Most Breast Cancer Patients Can Forgo Chemotherapy, Study Finds
Coal City resident Therese Dearth, 59, was committed to chemotherapy even if it decreased the odds of her breast cancer from recurring by as little as 2 percent.
“You bet I’ll do chemo if that’s going to prevent me from having a recurrence when I’m 80 (years old),” Dearth said. “It’ll be easier to do it now.”
But thanks to a new study, Dearth and thousands of others with the most common type of early breast cancer can safely forgo chemotherapy.
“With the results of this groundbreaking study, we now can safely avoid chemotherapy in about 70 percent of patients who are diagnosed with the most common form of breast cancer,” said Dr. Kathy Albain, a co-author of the study and Huizenga Family Endowed Chair in Oncology Research at Loyola University Chicago Stritch School of Medicine. “For countless women and their doctors, the days of uncertainty are over.”
Dearth, who was diagnosed with stage one invasive ductal breast cancer in April, was elated she didn’t have to undergo chemotherapy. “It was the most wonderful news,” Dearth said, adding she had “psyched” herself up for the treatment. “I was ready to do it because I have an aunt who is 82 and she is now going through chemotherapy. ... I kept looking at her, and thought if I can go through this now and have no chance of recurrence when I’m 82 or 83, I’ll do it.”
The study, published in the New England Journal of Medicine, enrolled 10,273 women who had the most common type of breast cancer (hormone-receptor positive, HER-2 negative) that had not spread to lymph nodes.
Participants’ tumors were examined with a 21-gene test to determine how active they were. Clinicians, including Albain, have been using this test for years. The tumor is assigned a “recurrence score” from 0 to 100; the higher the score, the greater the chance the cancer will recur in distant organs and decrease a patient’s chance of survival. Previous studies have shown that women with low scores (10 or lower) did not need chemotherapy, while women with higher scores (above 25) required chemotherapy and that it would significantly reduce the risk of recurrence.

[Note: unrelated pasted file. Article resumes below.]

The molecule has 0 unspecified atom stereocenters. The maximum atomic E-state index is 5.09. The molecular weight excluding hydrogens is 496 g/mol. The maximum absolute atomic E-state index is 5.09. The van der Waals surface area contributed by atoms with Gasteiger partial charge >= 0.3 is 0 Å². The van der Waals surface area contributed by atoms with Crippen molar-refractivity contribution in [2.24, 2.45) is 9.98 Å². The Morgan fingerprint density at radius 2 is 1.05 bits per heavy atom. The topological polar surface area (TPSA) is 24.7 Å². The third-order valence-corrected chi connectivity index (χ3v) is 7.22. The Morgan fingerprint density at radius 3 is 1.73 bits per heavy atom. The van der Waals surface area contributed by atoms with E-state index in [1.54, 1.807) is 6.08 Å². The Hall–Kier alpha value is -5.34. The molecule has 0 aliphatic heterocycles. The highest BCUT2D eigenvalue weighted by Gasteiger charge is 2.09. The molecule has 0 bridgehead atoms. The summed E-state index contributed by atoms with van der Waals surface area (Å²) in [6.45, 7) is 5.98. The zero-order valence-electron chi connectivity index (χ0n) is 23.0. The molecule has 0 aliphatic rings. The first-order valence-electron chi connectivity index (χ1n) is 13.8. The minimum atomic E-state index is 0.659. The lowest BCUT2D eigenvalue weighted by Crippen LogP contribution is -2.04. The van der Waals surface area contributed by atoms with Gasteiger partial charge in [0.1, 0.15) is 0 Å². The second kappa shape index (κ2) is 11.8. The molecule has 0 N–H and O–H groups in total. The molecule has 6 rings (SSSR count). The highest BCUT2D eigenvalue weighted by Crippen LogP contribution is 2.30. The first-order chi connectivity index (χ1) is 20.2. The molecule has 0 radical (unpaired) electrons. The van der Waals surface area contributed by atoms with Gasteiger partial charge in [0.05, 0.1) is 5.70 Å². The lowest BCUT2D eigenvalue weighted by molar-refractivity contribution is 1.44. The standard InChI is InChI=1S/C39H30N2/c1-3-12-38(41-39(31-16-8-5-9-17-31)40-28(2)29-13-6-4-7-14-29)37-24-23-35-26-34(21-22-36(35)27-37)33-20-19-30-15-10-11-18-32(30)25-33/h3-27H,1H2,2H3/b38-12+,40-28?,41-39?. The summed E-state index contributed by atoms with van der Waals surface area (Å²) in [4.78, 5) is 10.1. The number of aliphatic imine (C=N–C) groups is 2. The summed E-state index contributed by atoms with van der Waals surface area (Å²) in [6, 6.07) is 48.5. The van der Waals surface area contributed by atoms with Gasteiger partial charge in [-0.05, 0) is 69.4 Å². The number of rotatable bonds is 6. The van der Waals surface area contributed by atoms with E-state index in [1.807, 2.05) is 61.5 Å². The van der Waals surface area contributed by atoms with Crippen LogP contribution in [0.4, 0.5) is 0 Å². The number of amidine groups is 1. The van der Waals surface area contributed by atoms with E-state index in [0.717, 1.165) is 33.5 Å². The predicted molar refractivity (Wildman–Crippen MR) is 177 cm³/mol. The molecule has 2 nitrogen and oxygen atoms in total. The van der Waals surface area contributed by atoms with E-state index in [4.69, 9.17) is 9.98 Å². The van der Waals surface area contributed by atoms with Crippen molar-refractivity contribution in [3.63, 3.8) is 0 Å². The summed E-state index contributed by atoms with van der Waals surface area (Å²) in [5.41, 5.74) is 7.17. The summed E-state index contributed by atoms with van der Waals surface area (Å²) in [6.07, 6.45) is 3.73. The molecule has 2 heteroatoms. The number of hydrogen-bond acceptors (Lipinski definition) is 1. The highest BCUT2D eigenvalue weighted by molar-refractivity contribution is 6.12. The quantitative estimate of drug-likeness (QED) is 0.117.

But the majority of women with breast cancer fall in the intermediate range of 11-25. That’s just the group this study was designed for, said Albain, a member of the clinical trial’s steering committee.
Of the 10,273 women enrolled in the study, 69 percent had intermediate test scores. Patients were randomly assigned to receive both chemotherapy and hormonal therapy or only hormonal therapy. Researchers tracked disease-free survival, cancer recurrence and overall survival, among other factors, in both groups.
For women with intermediate scores, there was no significant difference between the two groups in terms of disease-free survival (83.3 percent in the hormonal therapy group and 84.3 percent in the chemotherapy and hormonal therapy group), disease recurrence at a distant site (94.5 percent and 95.0 percent), and overall survival (93.9 percent and 93.8 percent), according to the study.
“This study should have a huge impact on doctors and patients,” Albain said, adding the results mean 69,000 women per year can safely forgo chemotherapy. “It’s not just de-escalating toxic chemotherapy. But for the women who really need it, it gives them a peace of mind that they’re getting it for the right reason.”
The results also gave Dearth peace of mind. Had it not been for the study, she said she would have been “haunted” by the possibility that cancer could return if she didn’t do chemotherapy. “It would always be in the back of mind, is it going to come back? Now, I know it’s not going to and I don’t have to go through chemotherapy,” she said.
Note: This story was originally published June 12, 2018.